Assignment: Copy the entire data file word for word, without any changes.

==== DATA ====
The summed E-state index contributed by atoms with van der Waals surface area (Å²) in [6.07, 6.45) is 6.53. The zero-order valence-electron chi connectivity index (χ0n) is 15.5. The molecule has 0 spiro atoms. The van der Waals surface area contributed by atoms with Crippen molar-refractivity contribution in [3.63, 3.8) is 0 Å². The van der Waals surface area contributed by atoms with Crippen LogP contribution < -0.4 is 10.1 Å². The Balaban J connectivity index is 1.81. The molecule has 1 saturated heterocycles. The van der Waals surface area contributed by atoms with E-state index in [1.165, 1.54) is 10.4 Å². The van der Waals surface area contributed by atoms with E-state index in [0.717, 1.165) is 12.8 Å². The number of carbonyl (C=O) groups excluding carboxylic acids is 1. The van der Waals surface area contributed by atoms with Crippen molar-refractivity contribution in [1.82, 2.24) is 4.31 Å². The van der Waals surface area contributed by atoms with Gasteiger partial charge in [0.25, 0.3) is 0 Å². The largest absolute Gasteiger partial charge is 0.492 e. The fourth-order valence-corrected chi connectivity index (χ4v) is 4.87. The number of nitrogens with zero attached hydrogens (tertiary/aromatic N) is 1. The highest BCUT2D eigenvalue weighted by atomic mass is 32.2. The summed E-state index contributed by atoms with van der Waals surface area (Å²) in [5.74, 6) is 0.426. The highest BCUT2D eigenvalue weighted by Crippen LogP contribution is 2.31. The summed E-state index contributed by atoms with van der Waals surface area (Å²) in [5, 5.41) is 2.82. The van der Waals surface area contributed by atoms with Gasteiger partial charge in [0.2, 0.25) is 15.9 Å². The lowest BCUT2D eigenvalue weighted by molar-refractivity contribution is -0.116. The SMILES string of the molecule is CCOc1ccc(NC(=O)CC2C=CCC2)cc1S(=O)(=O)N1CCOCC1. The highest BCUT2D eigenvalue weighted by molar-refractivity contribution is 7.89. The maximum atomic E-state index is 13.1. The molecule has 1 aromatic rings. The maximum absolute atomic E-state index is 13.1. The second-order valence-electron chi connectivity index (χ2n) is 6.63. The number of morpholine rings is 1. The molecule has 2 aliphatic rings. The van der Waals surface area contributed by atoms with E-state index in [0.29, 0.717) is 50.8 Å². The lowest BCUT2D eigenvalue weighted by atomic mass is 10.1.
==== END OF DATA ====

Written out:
The summed E-state index contributed by atoms with van der Waals surface area (Å²) in [6.07, 6.45) is 6.53. The zero-order valence-electron chi connectivity index (χ0n) is 15.5. The molecule has 0 spiro atoms. The van der Waals surface area contributed by atoms with Crippen molar-refractivity contribution in [3.63, 3.8) is 0 Å². The van der Waals surface area contributed by atoms with Crippen LogP contribution < -0.4 is 10.1 Å². The Balaban J connectivity index is 1.81. The molecule has 1 saturated heterocycles. The van der Waals surface area contributed by atoms with E-state index in [1.165, 1.54) is 10.4 Å². The van der Waals surface area contributed by atoms with E-state index in [0.717, 1.165) is 12.8 Å². The number of carbonyl (C=O) groups excluding carboxylic acids is 1. The van der Waals surface area contributed by atoms with Crippen molar-refractivity contribution in [1.82, 2.24) is 4.31 Å². The van der Waals surface area contributed by atoms with Gasteiger partial charge in [0.25, 0.3) is 0 Å². The largest absolute Gasteiger partial charge is 0.492 e. The fourth-order valence-corrected chi connectivity index (χ4v) is 4.87. The number of nitrogens with zero attached hydrogens (tertiary/aromatic N) is 1. The highest BCUT2D eigenvalue weighted by atomic mass is 32.2. The summed E-state index contributed by atoms with van der Waals surface area (Å²) in [5.74, 6) is 0.426. The highest BCUT2D eigenvalue weighted by Crippen LogP contribution is 2.31. The summed E-state index contributed by atoms with van der Waals surface area (Å²) in [5, 5.41) is 2.82. The van der Waals surface area contributed by atoms with Gasteiger partial charge in [0.2, 0.25) is 15.9 Å². The lowest BCUT2D eigenvalue weighted by molar-refractivity contribution is -0.116. The SMILES string of the molecule is CCOc1ccc(NC(=O)CC2C=CCC2)cc1S(=O)(=O)N1CCOCC1. The highest BCUT2D eigenvalue weighted by molar-refractivity contribution is 7.89. The maximum atomic E-state index is 13.1. The molecule has 1 aromatic rings. The maximum absolute atomic E-state index is 13.1. The second-order valence-electron chi connectivity index (χ2n) is 6.63. The number of morpholine rings is 1. The molecule has 2 aliphatic rings. The van der Waals surface area contributed by atoms with E-state index in [0.29, 0.717) is 50.8 Å². The lowest BCUT2D eigenvalue weighted by atomic mass is 10.1.